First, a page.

Best Robot Lawn Mowers
Would you like the look of a freshly mowed lawn without the forehead sweat? Robot lawn mowers are becoming increasingly popular for Australians that are short on time but still want to maintain a neat and tidy backyard. Let us take you through the ins and outs of buying a robot lawn mower so you can put your backyard on autopilot.
Is your yard suitable for a robot lawn mower?
At this stage robot lawn mowers aren't quite as versatile as their push and ride-on mower counterparts, and there will be some lawns that just aren't a good fit. Larger, more complex yards are typically difficult for robot lawn mowers to tackle and often involve you installing boundary wires so they don't take you garden out with the buffalo grass.
Is the operation too complex?
The control system of these mowers also tends to vary greatly between manufacturers and models, and this is another important consideration to keep in mind when looking for a robot lawn mower. Some robot lawn mowers come with a smartphone app that helps you keep track of how its progress through your backyard and there are a range of sensors on the market that afford different makes and models varying levels of accuracy.
What's the noise level of the mower?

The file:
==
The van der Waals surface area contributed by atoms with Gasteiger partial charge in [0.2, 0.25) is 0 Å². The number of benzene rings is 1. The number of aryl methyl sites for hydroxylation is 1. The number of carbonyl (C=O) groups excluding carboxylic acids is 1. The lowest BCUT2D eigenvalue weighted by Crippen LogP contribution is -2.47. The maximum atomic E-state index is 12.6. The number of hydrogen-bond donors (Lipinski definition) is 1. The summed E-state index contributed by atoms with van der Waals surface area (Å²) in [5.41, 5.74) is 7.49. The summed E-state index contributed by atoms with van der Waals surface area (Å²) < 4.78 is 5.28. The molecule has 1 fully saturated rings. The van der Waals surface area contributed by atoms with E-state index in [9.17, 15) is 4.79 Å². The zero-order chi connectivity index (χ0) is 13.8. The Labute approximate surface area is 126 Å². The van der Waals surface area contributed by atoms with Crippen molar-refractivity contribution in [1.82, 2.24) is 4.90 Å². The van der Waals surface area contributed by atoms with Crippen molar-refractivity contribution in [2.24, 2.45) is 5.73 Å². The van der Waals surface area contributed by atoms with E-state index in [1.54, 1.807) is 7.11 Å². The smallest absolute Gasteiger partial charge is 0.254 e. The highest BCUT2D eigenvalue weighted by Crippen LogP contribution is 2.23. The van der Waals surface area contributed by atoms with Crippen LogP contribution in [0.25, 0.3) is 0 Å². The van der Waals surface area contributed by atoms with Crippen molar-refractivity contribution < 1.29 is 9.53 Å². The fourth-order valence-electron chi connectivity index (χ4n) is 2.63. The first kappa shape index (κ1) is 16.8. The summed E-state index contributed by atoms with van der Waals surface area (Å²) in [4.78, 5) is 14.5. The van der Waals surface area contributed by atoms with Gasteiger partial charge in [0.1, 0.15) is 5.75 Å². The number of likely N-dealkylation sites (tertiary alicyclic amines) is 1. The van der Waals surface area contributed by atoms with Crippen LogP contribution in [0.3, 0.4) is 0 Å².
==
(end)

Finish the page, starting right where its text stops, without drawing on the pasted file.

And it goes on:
One of the key strengths of a robot lawn mower is the set and forget functionality, but it's hard to see the benefit of this when your robot lawn mower is blaring in the background. If you want to be able to focus on other tasks, it's important to choose a robot lawn mower that doesn't make too much noise, otherwise you (and your neighbours) might have to invest in some earplugs.
What sort of safety features does it offer?
Robot lawn mower safety features are another important factor to consider, especially if you've got pets and young children that will be sharing the lawn with the mower. Many robot lawn mowers have a cutting disc with retractable blades which makes it less likely for a hand, foot or paw to become stuck underneath the mower.
Additional robot lawn mower features to consider:
- Cutting diameter: Like with traditional push and ride-on lawn mowers, robot lawn mowers come with blades in varying cutting diameters. As a rule of thumb, larger cutting diameters are better for bigger lawns, while smaller cutting diameters are better for complex jobs.
- Wheels: Robot lawn mower models have different types of wheels. Some are built to handle slopes and uneven terrains while others are better on a flat track, so it's important to consider the type of wheel when you're buying a robot lawn mower.
- Perimeter wire: Robot lawn mowers typically require a perimeter wire for operation. Not only does this wire prevent your lawn mower from running straight through your garden bed, but in some models it also provides charge for the mower. Perimeter wires can be placed around the garden bed or buried beneath the surface of your garden.